The groundbreaking ceremony for the Green City Growers greenhouse in Cleveland will take place on October 17. The facility in Central will be the third business in the Evergreen Cooperatives network.

Update: the Plain Dealer has more details.

The U.S. Department of Housing and Urban Development issued a report on the housing market in the five-county Cleveland metropolitan area. It says that "the housing market in Cleveland remains fragile (PDF) - with low property values, deeply-discounted foreclosed properties affecting neighborhood values, and many severely underwater mortgages."

RTA will celebrate the official grand opening of its new East 55th Street Rapid Station on Tuesday. The $9.4 million station serves the Blue, Green, and Red lines.

Real estate advisers told the Cleveland Metropolitan School District that it could save $18 million (PDF) over the next 10 years by moving from its existing building to rented offices downtown.

The Cleveland Restoration Society's October newsletter provides updates the Cleveland Clinic's efforts to demolish the Euclid Avenue Church of God and the nearby Church of the Transfiguration, the recently-demolished St. Catherine Roman Catholic Church on East 93rd Street, and the sale of the Brooklyn Memorial United Methodist Church on Archwood Avenue in Brooklyn Centre.

A Geneva man plans to establish a 60-bed hostel on West 25th Street in Ohio City. When it opens in May, it will be the area's first hostel since the hostel at the Stanford House closed in 2008. A Plain Dealer editorial said it should help make the neighborhood "even more of a destination."

Participants on a recent Outspoken Cyclist show on WJCU discussed mountain biking in Northeast Ohio, and the conversation on the latest Civic Commons radio show was about bicycling in Cleveland. An article in this month's issue of Cleveland Magazine calls for faster progress in the construction of the Cleveland portion of the Towpath Trail.

Leaders in Berea anticipate adopting Cuyahoga County Executive FitzGerald's anti-poaching agreement, while Highland Heights City Council rejected the agreement. Strongsville officials are considering the proposal.

Update: the Sun Messenger says that Highland Heights City Council wants more information on the plan before deciding.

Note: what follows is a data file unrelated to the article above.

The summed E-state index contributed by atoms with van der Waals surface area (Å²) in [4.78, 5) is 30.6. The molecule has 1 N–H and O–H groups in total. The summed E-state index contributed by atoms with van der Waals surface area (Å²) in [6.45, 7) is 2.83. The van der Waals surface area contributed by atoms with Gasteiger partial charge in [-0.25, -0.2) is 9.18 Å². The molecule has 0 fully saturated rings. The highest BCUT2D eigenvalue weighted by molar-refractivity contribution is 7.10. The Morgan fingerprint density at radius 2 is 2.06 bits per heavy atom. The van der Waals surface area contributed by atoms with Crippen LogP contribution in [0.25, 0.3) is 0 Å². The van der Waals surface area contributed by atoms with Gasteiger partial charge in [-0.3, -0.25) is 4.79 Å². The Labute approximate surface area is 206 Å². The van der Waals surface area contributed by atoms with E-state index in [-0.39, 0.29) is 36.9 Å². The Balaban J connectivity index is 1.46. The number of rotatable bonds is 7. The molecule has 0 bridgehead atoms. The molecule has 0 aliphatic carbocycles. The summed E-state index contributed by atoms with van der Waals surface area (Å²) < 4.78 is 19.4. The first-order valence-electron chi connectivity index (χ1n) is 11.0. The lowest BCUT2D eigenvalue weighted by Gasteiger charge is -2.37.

Funding for the planned new American Greetings headquarters at Crocker Park in Westlake will come from several sources. The Cleveland International Fund intends to raise $65 million for the project, and the state will provide a $15 million loan and a $2.5 million grant. State officials also awarded a $1 million grant to the City for associated road improvements.

Next month, ParkWorks and Cleveland Public Art will merge to create LAND Studio. Its "mission will be to create places and connect people through public art, sustainable building and design, collaborative planning, and dynamic programming." The new organization will combine ParkWorks' staff of 12 with the four at Cleveland Public Art and have an annual $1.3 million budget. An introductory video explains the merger.

The conversation on this morning's Sound of Ideas program was about how local universities are encouraging nearby mixed-use development.

Update: Cleveland Magazine explored the changes to the Cleveland State University campus.

The City of Lakewood published a draft of its historic preservation mission statement and goals. The concepts were developed at a workshop in August. A second community meeting will be held later this fall.

Several local residential projects are under construction or being planned.

On Monday, the Cuyahoga County Juvenile Court opened for business in the new Juvenile Justice Center at East 93rd Street and Quincy Avenue in Cleveland. The $189 million complex's first full day of business will be October 11.

In East Cleveland, the new Cleveland Clinic Stephanie Tubbs Jones Health Center also opened on Monday. The three-floor, 50,000-square-foot facility is on Euclid Avenue adjacent to the former Huron Hospital. The hospital permanently closed on Friday.

Developers of the downtown Cleveland casino say that it will help support existing downtown businesses. Others have doubts. The phase one casino in the Higbee Building is scheduled to open in March.

RTA and the City of Cleveland Heights unveiled the first of two solar-powered bus shelters. The project was funded by a $100,000 Federal Transit Administration grant. The shelters are on Mayfield Road, at Coventry and Warrensville Center roads.